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Esaw v. Swayze

United States District Court, E.D. Tennessee, Chattanooga

December 12, 2017

CHARLES A. ESAW, Plaintiff,
v.
JEFF SWAYZE, LISA ALLEN, and TENNESSEE REHABILITATIVE INITITIAVE IN CORRECTION TRICOR, Defendants.

          MEMORANDUM OPINION

          HARRY S. MATTICE, JR. UNITED STATES DISTRICT JUDGE.

         The Court is in receipt of a pro se prisoner's complaint under 42 U.S.C. § 1983 [Doc. 1] that was transferred to this Court from the United States District Court for the Middle District of Tennessee, which assessed Plaintiff with the filing fee [Doc. 6]. For the reasons set forth below, no process shall issue, and this action will be DISMISSED for failure to state a claim upon which relief may be granted under § 1983.

         I. Screening Standard

         Under the Prison Litigation Reform Act (“PLRA”), district courts must screen prisoner complaints and shall, at any time, sua sponte dismiss any claims that are frivolous or malicious, fail to state a claim for relief, or are against a defendant who is immune. See, e.g., 28 U.S.C. §§ 1915(e)(2)(B) and 1915(A); Benson v. O'Brian, 179 F.3d 1014 (6th Cir. 1999). The dismissal standard articulated by the Supreme Court in Ashcroft v. Iqbal, 556 U.S. 662 (2009) and in Bell Atlantic Corp. v. Twombly, 550 U.S. 554 (2007) “governs dismissals for failure state a claim under [28 U.S.C. §§ 1915(e)(2)(B) and 1915A] because the relevant statutory language tracks the language in Rule 12(b)(6).” Hill v. Lappin, 630 F.3d 468, 470-71 (6th Cir. 2010). Thus, to survive an initial review under the PLRA, a complaint “must contain sufficient factual matter, accepted as true, to ‘state a claim to relief that is plausible on its face.'” Iqbal, 556 U.S. at 678 (quoting Twombly, 550 U.S. at 570). Courts liberally construe pro se pleadings filed in civil rights cases and hold them to a less stringent standard than formal pleadings drafted by lawyers. Haines v. Kerner, 404 U.S. 519, 520 (1972).

         In order to state a claim under 42 U.S.C. § 1983, a plaintiff must establish that he was deprived of a federal right by a person acting under color of state law. Braley v. City of Pontiac, 906 F.2d 220, 223 (6th Cir. 1990) (stating that “Section 1983 does not itself create any constitutional rights; it creates a right of action for the vindication of constitutional guarantees found elsewhere”).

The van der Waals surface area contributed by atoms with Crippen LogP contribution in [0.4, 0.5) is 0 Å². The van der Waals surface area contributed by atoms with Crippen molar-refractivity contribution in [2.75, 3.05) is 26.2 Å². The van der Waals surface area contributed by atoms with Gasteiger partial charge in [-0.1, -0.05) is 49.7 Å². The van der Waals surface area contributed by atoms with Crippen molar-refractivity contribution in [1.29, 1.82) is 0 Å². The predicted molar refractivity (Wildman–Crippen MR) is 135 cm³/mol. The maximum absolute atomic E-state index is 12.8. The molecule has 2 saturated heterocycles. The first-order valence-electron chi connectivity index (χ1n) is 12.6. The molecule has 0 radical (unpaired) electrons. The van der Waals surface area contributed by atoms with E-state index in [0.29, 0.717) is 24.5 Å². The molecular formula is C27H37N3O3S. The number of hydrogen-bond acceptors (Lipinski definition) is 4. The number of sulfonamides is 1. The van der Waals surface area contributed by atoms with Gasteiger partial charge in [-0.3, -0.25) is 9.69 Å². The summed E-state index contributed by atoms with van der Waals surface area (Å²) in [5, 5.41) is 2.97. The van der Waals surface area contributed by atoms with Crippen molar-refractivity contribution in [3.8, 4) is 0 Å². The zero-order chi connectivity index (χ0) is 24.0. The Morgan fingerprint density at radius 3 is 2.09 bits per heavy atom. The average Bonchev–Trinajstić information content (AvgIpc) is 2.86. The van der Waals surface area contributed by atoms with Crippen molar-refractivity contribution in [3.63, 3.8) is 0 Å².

II. Allegations of the Complaint

         In his complaint, Plaintiff asserts that he was wrongfully terminated from his position with the Tennessee Rehabilitative Initiative in Correction (“TRICOR”) due to having “excessive program notes for not following plant rules” [Doc. 1 p. 4]. In support thereof, Plaintiff states that the program notes that led to his termination were mere pretext and that his termination was actually based upon an inmate's vendetta against him for his success as a wood scraper and Plaintiff's unwillingness to “subjugate” himself to the authority of a white inmate who has improperly been given “de facto” managerial authority over the wood plant and whose leadership has led to the improper terminations of several African-American inmates [Id. at 4-7]. Plaintiff also alleges that his termination resulted from Defendants' desire to conceal from the public the fact that this white inmate has improperly gained this power and that Plaintiff's challenge of the system is the actual reason he was terminated [Id. at 7, 8-9]. Accordingly, Plaintiff seeks restoration of his position with TRICOR, compensation, review of TRICOR hiring policies, removal of several inmates from the Bledsoe Wood Plant, and removal of Defendant Allen as TRICOR Bledsoe Plant Manager [Id. at 11].

         III. Legal Analysis

         First, Plaintiff's complaint fails to allege violation of a constitutional right with regard to his termination from TRICOR, as “[a] prisoner has no constitutional right to prison employment or a particular prison job.” Carter v. Tucker, 69 F. App'x 678, 680 (6th Cir. 2003). Moreover, a prisoner has no property right to wages for his work. Id.

         Further, while Plaintiff's complaint references race causing the improper termination of other inmates, nothing in the complaint suggests that any named Defendant took any action against Plaintiff because of his race. Rather, Plaintiff repeatedly alleges that he was terminated for challenging a system that had led to the termination of other inmates who were African American. Accordingly, the complaint does not state a claim for racial discrimination under § 1983. Brand v. Motley, 526 F.3d 921, 924 (6th Cir. 2008) (setting forth the standard for racial discrimination claims).

         IV. Conclusion

         For the reasons set forth above, even liberally construing the complaint in favor of Plaintiff, it fails to state a claim upon which relief may be granted under § 1983 and this action will therefore be DISMISSED pursuant to 28 U.S.C. §§ 1915(e)(2)(B) and 1915(A).

         The Court CERTIFIES that any appeal from this action would not be taken in good faith and would be totally frivolous. See Rule 24 of the Federal Rules of Appellate Procedure.

         AN APPROPRIATE JUDGMENT ...


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